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Title: When we last left our heroes... Psychology Meets D&D

Source: Psychology Today, March 19th, 2010

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When we last left our heroes . . . Psychology Meets D & D
Fantasy games are made for kids just entering their teens

My 11 year old and his friends are in the midst of a massive Dungeons and Dragons campaign.  Their adventure opened as they hung upside down, enmeshed in the webbing of giant wasps, blood running to their heads, and the sounds of howls echoing in the distance.  In the following weeks, they have saved themselves from rampaging werefiends, tramped across desserts and into the ambushes of the Goblins of Oogie Boogie, and, as their last meeting closed, had defeated Boss Goblin and watched him spiral slowly into an abyss.

For those readers who aren’t familiar with Dungeons and Dragons, D & D is a fantasy game where the players invent a character for themselves – they can choose to be a cleric, an elf, a warrior, a sorcerer, a ranger, or a range of other roles.  The Dungeon Master then makes up a series of adventure for them to move through, the outcome of which is determined by the role of dice (many, many sided dice).  The players begin with special abilities and weapons, each of which determines how the dice rolls are multiplied and whether they will win or lose with encounters with all the imaginary challenges that come their way.

It’s a story whose ending isn’t known.  Put another way, it’s an adventure video game that unfolds in slow motion and is invented anew each time a group sits down and starts a new campaign.  Campaigns can last for weeks or months or even years, depending on how often the group gets together, how long they play at a sitting, and how the dice roll.

I had more than a moment’s hesitation when the kids decided they really, really, really wanted to start playing D & D.  My older son had started to play in college.  I knew nothing of the game, other than that it had always epitomized the height of geekdom.  In fact, one of Sean’s friends had said just that when it was first suggested – “Why don’t we just print ‘nerd’ across our chests?”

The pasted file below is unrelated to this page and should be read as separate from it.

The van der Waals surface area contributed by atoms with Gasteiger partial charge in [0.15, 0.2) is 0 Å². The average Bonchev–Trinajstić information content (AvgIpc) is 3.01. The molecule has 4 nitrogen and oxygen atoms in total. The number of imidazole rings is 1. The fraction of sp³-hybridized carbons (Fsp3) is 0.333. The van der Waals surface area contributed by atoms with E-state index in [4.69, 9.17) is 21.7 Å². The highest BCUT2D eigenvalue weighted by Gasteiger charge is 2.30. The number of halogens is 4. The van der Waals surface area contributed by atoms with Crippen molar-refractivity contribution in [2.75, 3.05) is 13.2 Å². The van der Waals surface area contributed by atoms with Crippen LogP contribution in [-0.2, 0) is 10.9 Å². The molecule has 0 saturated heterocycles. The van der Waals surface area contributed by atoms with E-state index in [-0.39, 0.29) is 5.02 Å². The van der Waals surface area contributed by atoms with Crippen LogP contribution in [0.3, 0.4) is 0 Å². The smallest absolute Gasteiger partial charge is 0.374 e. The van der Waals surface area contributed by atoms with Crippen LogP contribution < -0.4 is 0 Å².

But the idea grew on them.

My hesitations were multifold.  First, I was worried about what kind of social world this choice of activity would lead him towards.  Younger kids’ activity choices can be initiated by themselves, friends, or parents, but the ones that really stick are ones that the kids themselves love.  Activities influence kids both because of their content (what kids do in them and the cognitive and social stimulation they offer) but also because of the peers that kids encounter through the activities and the social norms those kids share.  For example, kids who participate in sports tend to do well in school, have high self-esteem, and hold high academic values (above and beyond the selection effects of who tends to choose to participate).  But they also tend to drink a lot, because that’s also part of that social world.

I didn’t know what kinds of kids would participate in an activity like D & D, although everything I’d heard about it suggested they’d be male, smart, and not incredibly socially gifted. On the other hand, my son would be playing with his best friends and I liked all of them. 

Another hesitation was the Dungeon Master.  The Dungeon Master creates the world that the players inhabit and writes the adventure they will encounter.  They are the master storyteller.  The kids couldn’t do this themselves yet.  And that’s what often happens when young kids want to begin D & D – they need to find a Dungeon Master who is willing to let them join the game.  And here you have another typical risk – young kids moving into a crowd with older kids who have different interests, different norms, and will lead them into activities that may be too old for them.  Again, though, this seemed okay for now.  My college aged son had wanted to try his hand at being a Dungeon Master and was willing to run their first campaign while my husband watched and learned enough to carry on a second campaign if my older son got too busy or tired of it.  And they were getting together at 11AM Saturday mornings in my kitchen – how far astray could they go?